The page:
Volleyball rolls through opening weekend of conference play
Given two weeks to stew after ending its last tournament with a loss, the No. 1 Washington University women’s volleyball team was eager to return to the court and reestablish its winning ways. In the first of two conference round-robin weekends, the Bears did just that: they routed Rochester, battered Brandeis and conquered Case Western, firmly asserting themselves as the team to beat in the University Athletic Association.
In their opening match against Rochester, the Bears trailed 19-13 in the first set, a stark flashback to their most recent tournament, when they lost the first set in each of their three five-set matches. This time, though, the Red and Green responded with a 12-1 run to close out the set.
“Something about our play was lacking,” senior Marilee Fisher said, “and we knew that it was just a matter of…executing every play. We finally kind of found our feet again, and then from there it was pretty routine…We’re really hard to stop when we’re playing like that.”
With the score tied 18-18 in the second set, the Bears again opened up a lead with a lengthy scoring run. Two aces by freshman Allison Zastrow and two kills each by junior Meghan Byrne and freshman Jackie Nelligan led Wash. U. to a 25-20 victory. The Red and Green wasted no time in wresting control of the ensuing third set, dominating throughout en route to a 25-17 win.
Fisher scored a season-high seven kills in the match, an impressive total for a setter. “If you have an aggressive setter on your team,” she said, “the blockers have to worry not only about the other two hitters, but they have to worry about the ball coming over on the second contact. It disrupts their defensive play because they might stay with the setter for a second longer instead of going after a block…It keeps them guessing, and it keeps them just kind of a step behind us.”
Against a weaker Brandeis team in the second match on Friday, Wash. U. controlled the match for its duration, winning by scores of 25-10, 25-8 and 25-20. In each of the first two sets, the Bears hit better than .350 as a team and simply overpowered the opposing Judges. Junior Emily Tulloch paced Wash. U. with 11 kills on a .476 hitting percentage.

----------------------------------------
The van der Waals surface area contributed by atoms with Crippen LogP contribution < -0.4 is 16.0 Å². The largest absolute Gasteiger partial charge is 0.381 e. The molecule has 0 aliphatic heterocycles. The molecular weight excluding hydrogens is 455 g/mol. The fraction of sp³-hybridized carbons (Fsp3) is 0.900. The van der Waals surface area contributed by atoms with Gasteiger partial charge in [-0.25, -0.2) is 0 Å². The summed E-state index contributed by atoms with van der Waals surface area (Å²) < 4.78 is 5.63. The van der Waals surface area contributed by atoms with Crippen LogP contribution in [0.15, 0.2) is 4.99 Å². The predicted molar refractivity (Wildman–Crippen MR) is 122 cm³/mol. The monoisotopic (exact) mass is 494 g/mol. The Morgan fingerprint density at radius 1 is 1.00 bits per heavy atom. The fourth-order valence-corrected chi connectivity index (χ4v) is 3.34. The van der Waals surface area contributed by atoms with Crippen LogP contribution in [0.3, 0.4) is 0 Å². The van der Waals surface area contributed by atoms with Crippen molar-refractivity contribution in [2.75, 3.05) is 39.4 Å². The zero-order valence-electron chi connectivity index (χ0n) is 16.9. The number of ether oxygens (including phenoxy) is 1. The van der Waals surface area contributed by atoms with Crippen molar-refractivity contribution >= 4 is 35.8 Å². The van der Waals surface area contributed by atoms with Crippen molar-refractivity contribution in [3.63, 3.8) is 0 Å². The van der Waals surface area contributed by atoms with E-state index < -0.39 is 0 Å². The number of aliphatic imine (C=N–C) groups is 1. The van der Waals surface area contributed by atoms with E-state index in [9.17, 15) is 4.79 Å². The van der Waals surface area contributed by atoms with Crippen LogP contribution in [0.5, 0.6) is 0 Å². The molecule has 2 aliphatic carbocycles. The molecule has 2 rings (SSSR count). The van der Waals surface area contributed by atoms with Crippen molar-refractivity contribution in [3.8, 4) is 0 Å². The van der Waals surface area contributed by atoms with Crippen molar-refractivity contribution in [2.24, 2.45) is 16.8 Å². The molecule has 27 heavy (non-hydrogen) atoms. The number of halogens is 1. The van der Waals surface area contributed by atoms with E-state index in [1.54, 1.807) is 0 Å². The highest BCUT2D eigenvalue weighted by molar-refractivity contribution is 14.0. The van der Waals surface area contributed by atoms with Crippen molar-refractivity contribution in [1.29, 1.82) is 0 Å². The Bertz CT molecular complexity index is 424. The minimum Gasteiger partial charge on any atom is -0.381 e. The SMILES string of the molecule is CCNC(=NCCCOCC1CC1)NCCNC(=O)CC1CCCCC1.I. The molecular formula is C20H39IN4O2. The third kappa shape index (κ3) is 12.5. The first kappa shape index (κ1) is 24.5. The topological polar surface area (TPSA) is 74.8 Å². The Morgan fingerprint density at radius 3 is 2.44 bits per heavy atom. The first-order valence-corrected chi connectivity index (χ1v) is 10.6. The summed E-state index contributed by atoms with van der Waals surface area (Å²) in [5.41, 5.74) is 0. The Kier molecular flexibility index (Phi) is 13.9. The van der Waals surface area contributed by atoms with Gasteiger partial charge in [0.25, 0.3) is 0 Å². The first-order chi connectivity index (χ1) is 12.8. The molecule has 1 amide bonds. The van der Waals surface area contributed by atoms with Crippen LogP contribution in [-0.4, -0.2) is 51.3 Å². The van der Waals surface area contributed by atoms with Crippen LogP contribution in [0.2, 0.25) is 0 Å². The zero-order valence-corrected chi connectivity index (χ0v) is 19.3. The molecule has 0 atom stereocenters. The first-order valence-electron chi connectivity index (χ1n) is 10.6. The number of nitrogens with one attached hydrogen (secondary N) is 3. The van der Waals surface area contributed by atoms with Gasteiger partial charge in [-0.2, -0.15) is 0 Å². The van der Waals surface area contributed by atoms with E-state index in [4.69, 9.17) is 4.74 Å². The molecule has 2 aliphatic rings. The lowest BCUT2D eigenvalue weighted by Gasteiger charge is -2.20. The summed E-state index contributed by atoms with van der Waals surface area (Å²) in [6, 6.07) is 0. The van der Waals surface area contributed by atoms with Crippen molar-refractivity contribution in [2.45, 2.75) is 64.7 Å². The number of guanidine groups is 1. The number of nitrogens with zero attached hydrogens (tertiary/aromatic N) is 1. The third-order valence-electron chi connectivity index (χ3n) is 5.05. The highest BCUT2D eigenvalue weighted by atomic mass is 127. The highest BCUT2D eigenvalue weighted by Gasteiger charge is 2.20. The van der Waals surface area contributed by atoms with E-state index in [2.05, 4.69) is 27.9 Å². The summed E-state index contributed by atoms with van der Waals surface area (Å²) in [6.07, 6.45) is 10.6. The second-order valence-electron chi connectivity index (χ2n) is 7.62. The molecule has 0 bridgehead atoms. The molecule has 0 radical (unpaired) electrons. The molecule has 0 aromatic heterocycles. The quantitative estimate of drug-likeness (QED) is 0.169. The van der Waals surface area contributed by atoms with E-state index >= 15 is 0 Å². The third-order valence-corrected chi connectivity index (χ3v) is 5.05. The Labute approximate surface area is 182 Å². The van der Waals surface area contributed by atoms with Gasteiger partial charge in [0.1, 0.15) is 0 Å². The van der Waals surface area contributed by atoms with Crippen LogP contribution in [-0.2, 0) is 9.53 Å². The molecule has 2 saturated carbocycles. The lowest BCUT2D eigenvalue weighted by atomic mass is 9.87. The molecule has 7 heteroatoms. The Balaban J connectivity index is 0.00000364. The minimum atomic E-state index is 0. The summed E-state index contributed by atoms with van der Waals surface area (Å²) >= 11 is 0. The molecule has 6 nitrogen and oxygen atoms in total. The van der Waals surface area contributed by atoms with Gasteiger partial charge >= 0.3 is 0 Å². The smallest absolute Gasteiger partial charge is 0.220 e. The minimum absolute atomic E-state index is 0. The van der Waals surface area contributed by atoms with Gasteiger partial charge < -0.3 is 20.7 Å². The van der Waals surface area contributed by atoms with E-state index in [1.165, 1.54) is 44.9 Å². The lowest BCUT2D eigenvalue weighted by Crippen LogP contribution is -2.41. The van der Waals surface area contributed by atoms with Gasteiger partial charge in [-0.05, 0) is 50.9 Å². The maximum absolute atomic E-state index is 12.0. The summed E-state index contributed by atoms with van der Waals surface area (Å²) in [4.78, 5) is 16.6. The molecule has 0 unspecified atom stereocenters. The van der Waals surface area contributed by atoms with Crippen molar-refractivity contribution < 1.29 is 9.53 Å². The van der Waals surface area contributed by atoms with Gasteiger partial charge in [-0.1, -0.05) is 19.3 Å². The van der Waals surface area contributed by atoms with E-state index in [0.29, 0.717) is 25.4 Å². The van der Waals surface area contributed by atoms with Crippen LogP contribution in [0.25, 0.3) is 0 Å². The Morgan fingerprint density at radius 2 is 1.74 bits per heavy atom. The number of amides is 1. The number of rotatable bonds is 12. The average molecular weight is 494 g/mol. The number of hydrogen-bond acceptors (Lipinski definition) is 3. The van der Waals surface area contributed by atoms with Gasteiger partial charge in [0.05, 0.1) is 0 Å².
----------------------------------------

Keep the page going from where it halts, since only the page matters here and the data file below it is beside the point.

The Red and Green also coasted to a straight-set victory over Case Western (25-17, 25-17, 25-21), trailing for only one point (0-1 in the first set) in the entire match. Tulloch again led Wash. U. with 11 kills, this time sharing that honor with freshman Nkiru Udenze. Senior Drew Hargrave contributed another nine kills.
Midway through the second set, Hargrave’s ninth kill etched her name in the Wash. U. record books as she became the 22nd player in school history to record 1,000 career kills. Hargrave joins fellow senior Kelly Pang, who tallied her 2,000th career dig during the team’s last tournament, in achieving career milestones this season.
“It’s an amazing accomplishment,” Pang said, “and I’m so proud of her. I’m proud to be a part of it and just proud that she’s on our side and not another team…Her success reflects our success. I’m so excited for her to get this recognition because she’s such an awesome player.”
One damper on Wash. U.’s victorious weekend was the knee injury sustained by Byrne late in the match against Rochester. Byrne, a two-time All-American, did not play for the remainder of the weekend, and her status for the five matches over the next week is unclear.
The Bears filled Byrne’s spot with a combination of Tulloch, normally a middle hitter and sometimes shifting to outside hitter, and Udenze seeing increased court time. In her first stretch of extended playing time this season, Udenze substituted admirably for Byrne, accumulating seven kills and four blocks against Brandeis and the aforementioned 11 kills versus Case Western.
“Nkiru stepped in and did a fantastic job…at filling the outside position and side,” Fisher praised. “It goes to show how much depth this team has, and it means that we can fill positions when we need people to step in, and it can be done.”
Yet, Pang cautioned, “We didn’t play nearly as well as we know that we can. I think for us, the big takeaway is just making sure we get ourselves mentally and physically prepared for every single match no matter who [the opponent] is.”
Fisher agreed: “If we don’t come out firing on all cylinders…people are excited to play us, and they’re going to take advantage of any holes that they can find, and we just need to always, always keep on our ‘A’ game playing everyone as hard as we can.”
It will be up to the Bears to plug those holes and mitigate errors before their next batch of matches. In the meantime, they can enjoy their return to sweeping the opposition and avoiding the drama of five-set battles.
Wash. U. will travel across St. Louis to face Webster University on Wednesday before hosting the Bears Classic over the weekend, a tournament that will feature four games in two days for Wash. U..